What They Are: The foods that contain antioxidants are ones rich in (1) beta-carotene like carrots, squash, sweet potatoes, spinach and kale; (2) vitamin C such as citrus fruits, red peppers, Brussels sprouts, broccoli and strawberries; and (3) vitamin E like almonds, avocados and sunflower seeds. Selenium and zinc also have beneficial antioxidant properties found in Brazil nuts, halibut, grass-fed beef, turkey, chicken, eggs and cashews.

Why They Work: In addition to being superfoods, diets rich in antioxidants are essential for supporting optimal brain function to keep your moods level. They can also decrease anxiousness by protecting the brain against oxidative stress (aka free radicals) that leads to inflammation, which can impair neurotransmitter function production that affects the mood.

A study conducted by the State University of New York (SUNY) found that symptoms of anxiety are linked to a lower antioxidant state. So bolstering your antioxidant intake will positively enhance your mood. Similar studies have shown that upping your zinc leads to a notable drop in anxious feelings.

How To Incorporate Them: Fortunately, there’s a wide variety of foods loaded with mood-elevating antioxidants. You could plan virtually all of your weekly meals incorporating one or more of them, either at home or dining out. You could start with a breakfast of baked spinach and eggs like this antioxidant-abundant recipe. For lunch, try this lemon chicken with a side of carrot and Brussels sprouts risotto. And if you’re looking for a healthy snack, this roasted red peppers and cashew dip will keep a spring in your step. And there’s no shortage of spots serving up turkey, halibut and grass-fed beef, so be sure to order one of those to maximize the merriment. For cases where you don’t know what foods will be available, bring along a pack of sunflower seeds, or pre-game with a citrus snack like an orange or fresh strawberry smoothie.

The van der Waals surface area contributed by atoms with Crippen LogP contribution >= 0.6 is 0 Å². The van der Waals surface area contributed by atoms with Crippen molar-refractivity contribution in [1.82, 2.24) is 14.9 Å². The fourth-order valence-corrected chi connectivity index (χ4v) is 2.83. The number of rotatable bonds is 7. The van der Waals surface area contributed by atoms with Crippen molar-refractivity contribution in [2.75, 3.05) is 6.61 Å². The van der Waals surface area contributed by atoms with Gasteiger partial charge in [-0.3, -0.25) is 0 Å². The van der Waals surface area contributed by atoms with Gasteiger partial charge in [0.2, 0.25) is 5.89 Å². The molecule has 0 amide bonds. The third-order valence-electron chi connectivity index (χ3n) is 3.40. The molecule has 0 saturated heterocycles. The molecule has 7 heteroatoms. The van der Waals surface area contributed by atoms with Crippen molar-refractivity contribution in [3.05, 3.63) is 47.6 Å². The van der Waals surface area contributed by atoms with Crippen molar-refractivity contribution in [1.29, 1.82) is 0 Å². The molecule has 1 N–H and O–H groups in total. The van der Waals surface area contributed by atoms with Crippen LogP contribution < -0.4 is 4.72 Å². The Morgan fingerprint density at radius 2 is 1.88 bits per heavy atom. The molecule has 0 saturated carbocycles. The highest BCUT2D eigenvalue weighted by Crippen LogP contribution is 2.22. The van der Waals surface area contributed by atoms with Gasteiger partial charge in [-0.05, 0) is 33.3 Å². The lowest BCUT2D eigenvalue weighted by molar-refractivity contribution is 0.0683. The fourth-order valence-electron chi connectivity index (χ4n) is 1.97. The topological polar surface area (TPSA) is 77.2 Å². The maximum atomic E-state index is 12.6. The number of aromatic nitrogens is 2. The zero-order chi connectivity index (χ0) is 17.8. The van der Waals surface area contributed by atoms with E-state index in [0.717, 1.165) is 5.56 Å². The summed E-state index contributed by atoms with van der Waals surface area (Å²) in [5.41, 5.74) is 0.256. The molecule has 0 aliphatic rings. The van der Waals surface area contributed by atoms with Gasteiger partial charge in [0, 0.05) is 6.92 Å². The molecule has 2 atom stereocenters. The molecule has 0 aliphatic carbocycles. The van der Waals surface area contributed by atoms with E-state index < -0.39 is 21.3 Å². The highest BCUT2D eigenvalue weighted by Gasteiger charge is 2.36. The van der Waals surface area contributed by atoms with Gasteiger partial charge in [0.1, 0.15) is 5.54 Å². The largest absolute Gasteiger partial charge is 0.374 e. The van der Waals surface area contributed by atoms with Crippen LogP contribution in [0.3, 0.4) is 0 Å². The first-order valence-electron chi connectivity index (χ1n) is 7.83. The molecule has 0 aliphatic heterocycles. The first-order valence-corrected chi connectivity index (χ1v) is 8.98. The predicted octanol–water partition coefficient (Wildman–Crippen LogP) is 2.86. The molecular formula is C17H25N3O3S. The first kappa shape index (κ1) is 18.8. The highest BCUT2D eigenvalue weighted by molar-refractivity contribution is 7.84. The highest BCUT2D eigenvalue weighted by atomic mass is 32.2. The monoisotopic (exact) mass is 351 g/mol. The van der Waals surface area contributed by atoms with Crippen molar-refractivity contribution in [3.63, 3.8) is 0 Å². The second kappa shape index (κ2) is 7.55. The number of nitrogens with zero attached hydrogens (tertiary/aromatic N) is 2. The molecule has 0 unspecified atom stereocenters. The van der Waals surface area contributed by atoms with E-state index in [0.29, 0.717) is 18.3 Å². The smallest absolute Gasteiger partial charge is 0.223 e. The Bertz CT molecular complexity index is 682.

What They Are: Probiotics are live bacteria and yeasts found in fermented dairy products such as yogurt, kefir, and raw cheese (e.g. goat’s milk, sheep’s milk, and cow’s milk soft cheeses); cultured vegetables like sauerkraut and kimchi; fermented soybeans such as tempeh and natto; and even household pickles!

Why They Work: Gut bacteria is critical for the production of neurotransmitters, including serotonin, dopamine and GABA (gamma-aminobutyric acid), which all play a role in the state of your mood. Restoring balance in the gut with probiotics benefits the brain. Probiotics studies have also shown a direct correlation between gut microbes and the central nervous system. Recent research has demonstrated that ingesting live bacteria foods work to treat—or even prevent—anxious feelings. In addition, fermented products have been proven to calm anxiety by encouraging good bacteria to grow, which sends signals to the brain to keep mood levels balanced.